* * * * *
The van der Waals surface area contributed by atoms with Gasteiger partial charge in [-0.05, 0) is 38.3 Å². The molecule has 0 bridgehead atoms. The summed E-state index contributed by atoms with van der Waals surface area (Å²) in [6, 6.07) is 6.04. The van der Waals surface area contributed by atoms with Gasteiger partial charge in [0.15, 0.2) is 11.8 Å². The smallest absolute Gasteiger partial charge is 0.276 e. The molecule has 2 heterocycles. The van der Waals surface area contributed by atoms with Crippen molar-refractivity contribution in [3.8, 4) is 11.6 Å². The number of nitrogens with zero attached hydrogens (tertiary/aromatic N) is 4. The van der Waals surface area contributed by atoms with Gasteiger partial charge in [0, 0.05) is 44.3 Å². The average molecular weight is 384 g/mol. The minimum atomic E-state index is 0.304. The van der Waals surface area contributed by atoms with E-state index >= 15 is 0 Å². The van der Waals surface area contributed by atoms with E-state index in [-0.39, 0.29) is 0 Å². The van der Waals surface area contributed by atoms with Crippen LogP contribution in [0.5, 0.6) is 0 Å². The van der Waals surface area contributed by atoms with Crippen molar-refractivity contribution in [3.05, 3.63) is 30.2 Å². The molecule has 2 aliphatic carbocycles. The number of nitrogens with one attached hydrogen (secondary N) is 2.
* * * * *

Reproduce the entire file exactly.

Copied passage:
The van der Waals surface area contributed by atoms with Gasteiger partial charge in [-0.05, 0) is 38.3 Å². The molecule has 0 bridgehead atoms. The summed E-state index contributed by atoms with van der Waals surface area (Å²) in [6, 6.07) is 6.04. The van der Waals surface area contributed by atoms with Gasteiger partial charge in [0.15, 0.2) is 11.8 Å². The smallest absolute Gasteiger partial charge is 0.276 e. The molecule has 2 heterocycles. The van der Waals surface area contributed by atoms with Crippen molar-refractivity contribution in [3.8, 4) is 11.6 Å². The number of nitrogens with zero attached hydrogens (tertiary/aromatic N) is 4. The van der Waals surface area contributed by atoms with Gasteiger partial charge in [0, 0.05) is 44.3 Å². The average molecular weight is 384 g/mol. The minimum atomic E-state index is 0.304. The van der Waals surface area contributed by atoms with E-state index >= 15 is 0 Å². The van der Waals surface area contributed by atoms with E-state index in [-0.39, 0.29) is 0 Å². The van der Waals surface area contributed by atoms with Crippen LogP contribution in [0.5, 0.6) is 0 Å². The van der Waals surface area contributed by atoms with Crippen molar-refractivity contribution in [3.05, 3.63) is 30.2 Å². The molecule has 2 aliphatic carbocycles. The number of nitrogens with one attached hydrogen (secondary N) is 2.